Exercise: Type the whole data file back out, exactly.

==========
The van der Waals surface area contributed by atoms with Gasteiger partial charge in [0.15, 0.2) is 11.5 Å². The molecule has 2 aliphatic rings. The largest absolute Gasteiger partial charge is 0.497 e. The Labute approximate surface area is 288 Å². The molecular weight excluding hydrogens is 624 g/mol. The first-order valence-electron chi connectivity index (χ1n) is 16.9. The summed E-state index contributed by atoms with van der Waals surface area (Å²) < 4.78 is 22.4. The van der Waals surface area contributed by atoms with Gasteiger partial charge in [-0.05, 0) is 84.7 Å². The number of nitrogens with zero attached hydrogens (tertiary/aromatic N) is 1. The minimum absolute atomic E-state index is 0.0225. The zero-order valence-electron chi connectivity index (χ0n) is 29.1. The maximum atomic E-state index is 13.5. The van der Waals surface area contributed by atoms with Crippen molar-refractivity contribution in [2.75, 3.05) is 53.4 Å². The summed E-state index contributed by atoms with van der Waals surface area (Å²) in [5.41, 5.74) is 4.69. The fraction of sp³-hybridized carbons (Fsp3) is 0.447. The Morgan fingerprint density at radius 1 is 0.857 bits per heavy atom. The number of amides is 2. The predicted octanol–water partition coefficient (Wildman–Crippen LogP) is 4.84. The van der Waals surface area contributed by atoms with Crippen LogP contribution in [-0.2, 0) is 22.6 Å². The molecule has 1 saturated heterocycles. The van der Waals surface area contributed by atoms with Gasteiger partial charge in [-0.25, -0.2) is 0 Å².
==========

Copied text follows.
The van der Waals surface area contributed by atoms with Gasteiger partial charge in [0.15, 0.2) is 11.5 Å². The molecule has 2 aliphatic rings. The largest absolute Gasteiger partial charge is 0.497 e. The Labute approximate surface area is 288 Å². The molecular weight excluding hydrogens is 624 g/mol. The first-order valence-electron chi connectivity index (χ1n) is 16.9. The summed E-state index contributed by atoms with van der Waals surface area (Å²) < 4.78 is 22.4. The van der Waals surface area contributed by atoms with Gasteiger partial charge in [-0.05, 0) is 84.7 Å². The number of nitrogens with zero attached hydrogens (tertiary/aromatic N) is 1. The minimum absolute atomic E-state index is 0.0225. The zero-order valence-electron chi connectivity index (χ0n) is 29.1. The maximum atomic E-state index is 13.5. The van der Waals surface area contributed by atoms with Crippen molar-refractivity contribution in [2.75, 3.05) is 53.4 Å². The summed E-state index contributed by atoms with van der Waals surface area (Å²) in [5.41, 5.74) is 4.69. The fraction of sp³-hybridized carbons (Fsp3) is 0.447. The Morgan fingerprint density at radius 1 is 0.857 bits per heavy atom. The number of amides is 2. The predicted octanol–water partition coefficient (Wildman–Crippen LogP) is 4.84. The van der Waals surface area contributed by atoms with Crippen LogP contribution in [-0.2, 0) is 22.6 Å². The molecule has 1 saturated heterocycles. The van der Waals surface area contributed by atoms with Gasteiger partial charge in [-0.25, -0.2) is 0 Å².